The Capital Gains Tax Rate Is a Moral Outrage

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Nobody ever clicks on blog posts about tax policy, because it’s not “sexy” enough. Fuck you! How else are we supposed to win the class war?


Look at this Dissent story by Julia Ott. It’s good. It delves into (surprisingly racist!) history to explain why capital gains—money that people earn from investments—is taxed at a significantly lower rate than regular income that people earn from their labor. It is staggering and disgusting that America, with all of our “hard work” rhetoric, has for decades zealously protected a system that taxes money people earned from sitting on their ass doing nothing less than money people earned from working. The capital gains tax rate is an outrage on its face and exposes much of what conservatives say as a farce and I can only assume that the reason it is not an enormous issue in each and every election, as a primary driver of economic inequality, is that it has been the case for so long that people have become used to it.

Don’t get used to it because it’s fucked up. Every time you see someone who makes most of their money from investments—which is to say, a very wealthy person—remember they are paying a lower rate on that than you are, even though you fucking work for your money.

It’s not cheap:

In 2016, for example, nearly 76 percent of all capital gains went to households earning more than $1,000,000, according to estimates by the Tax Policy Center. And 96.2 percent of the households in the top 1 percent of the income distribution are white. Preferential treatment for capital gains meant that the federal government forewent $109.5 billion in taxes in 2016, a giveaway second only to the tax exclusion for employers’ contributions to employees’ health plans.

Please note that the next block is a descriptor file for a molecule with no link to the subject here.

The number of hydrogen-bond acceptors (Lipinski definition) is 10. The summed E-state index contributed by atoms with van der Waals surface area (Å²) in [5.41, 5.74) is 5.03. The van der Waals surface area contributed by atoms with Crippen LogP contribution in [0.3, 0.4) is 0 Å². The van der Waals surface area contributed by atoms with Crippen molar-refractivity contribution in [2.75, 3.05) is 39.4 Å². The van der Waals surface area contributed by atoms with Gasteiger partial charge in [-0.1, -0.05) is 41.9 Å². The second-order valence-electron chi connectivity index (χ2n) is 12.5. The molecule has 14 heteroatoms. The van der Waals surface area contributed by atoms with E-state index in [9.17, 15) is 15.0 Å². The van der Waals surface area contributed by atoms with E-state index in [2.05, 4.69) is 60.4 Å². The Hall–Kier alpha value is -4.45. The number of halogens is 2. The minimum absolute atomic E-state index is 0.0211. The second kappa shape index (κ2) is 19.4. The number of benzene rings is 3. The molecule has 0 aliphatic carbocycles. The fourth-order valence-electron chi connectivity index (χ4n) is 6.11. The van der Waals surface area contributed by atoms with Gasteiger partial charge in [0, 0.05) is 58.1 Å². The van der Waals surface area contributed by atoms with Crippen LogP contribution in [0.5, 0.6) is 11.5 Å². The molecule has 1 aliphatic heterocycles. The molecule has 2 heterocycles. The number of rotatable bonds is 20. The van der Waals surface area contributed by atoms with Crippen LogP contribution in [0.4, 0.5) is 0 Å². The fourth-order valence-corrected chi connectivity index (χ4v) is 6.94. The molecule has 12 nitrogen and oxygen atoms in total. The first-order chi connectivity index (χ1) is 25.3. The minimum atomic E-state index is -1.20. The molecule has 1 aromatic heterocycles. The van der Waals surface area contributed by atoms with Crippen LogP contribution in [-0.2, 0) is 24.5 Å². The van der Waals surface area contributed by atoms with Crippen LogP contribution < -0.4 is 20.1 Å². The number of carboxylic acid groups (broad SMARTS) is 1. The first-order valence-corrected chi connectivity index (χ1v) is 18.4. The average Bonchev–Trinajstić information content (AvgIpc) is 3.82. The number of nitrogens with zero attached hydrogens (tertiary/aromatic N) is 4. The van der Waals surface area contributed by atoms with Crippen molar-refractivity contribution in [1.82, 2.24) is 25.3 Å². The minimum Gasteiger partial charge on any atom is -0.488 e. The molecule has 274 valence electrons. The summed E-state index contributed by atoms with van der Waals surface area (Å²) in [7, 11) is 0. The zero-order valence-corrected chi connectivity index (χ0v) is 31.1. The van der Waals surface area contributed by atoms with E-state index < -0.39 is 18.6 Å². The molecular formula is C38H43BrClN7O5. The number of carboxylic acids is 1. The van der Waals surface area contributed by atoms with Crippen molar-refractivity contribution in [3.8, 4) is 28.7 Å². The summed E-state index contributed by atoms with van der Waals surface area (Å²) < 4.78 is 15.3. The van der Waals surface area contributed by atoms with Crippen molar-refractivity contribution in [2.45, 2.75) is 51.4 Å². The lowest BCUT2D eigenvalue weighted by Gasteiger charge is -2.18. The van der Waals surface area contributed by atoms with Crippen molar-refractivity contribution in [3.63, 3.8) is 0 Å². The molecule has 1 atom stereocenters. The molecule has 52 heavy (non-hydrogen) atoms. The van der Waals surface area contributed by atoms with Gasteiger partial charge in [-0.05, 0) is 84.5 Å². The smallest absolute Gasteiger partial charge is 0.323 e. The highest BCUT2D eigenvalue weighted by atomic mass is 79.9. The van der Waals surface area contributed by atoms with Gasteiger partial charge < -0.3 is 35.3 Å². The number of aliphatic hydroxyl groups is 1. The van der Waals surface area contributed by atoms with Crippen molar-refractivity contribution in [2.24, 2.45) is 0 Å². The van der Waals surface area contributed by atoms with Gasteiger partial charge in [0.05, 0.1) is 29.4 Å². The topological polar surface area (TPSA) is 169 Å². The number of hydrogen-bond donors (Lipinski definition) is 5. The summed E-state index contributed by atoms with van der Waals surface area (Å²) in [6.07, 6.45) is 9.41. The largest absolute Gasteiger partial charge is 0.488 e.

There is lots of talk about “comprehensive tax reform,” which is mostly a term that Republicans use to mean “tax cuts for corporations and the rich.” But consider what our nation could do just by taxing capital gains at the same rate as regular income, without any other changes to the status quo. What could that extra $109.5 billion a year accomplish?

  • It could fully fund a ten-year, trillion-dollar infrastructure program of the sort that both Democrats and Republicans talk about wanting, with no private revenue necessary.
  • It could solve America’s worst state pension crisis in one year.
  • It could pay for free tuition for every public college and university student in America and still have enough left over to build a national missile defense system (now there is a bipartisan deal).
  • It could fund the entire budget of the State Department and the Labor Department, and still have enough left over to purchase every NFL team except the Jaguars and shut them down, so the Jaguars would win the Super Bowl, by default.

Just a few ideas. Of course, we must be measured in our approach. Is it really fair to tax capital gains at the same rate as the money you worked for? No. It should be taxed more. You didn’t work for it! But we can build up to it.

Senior Writer.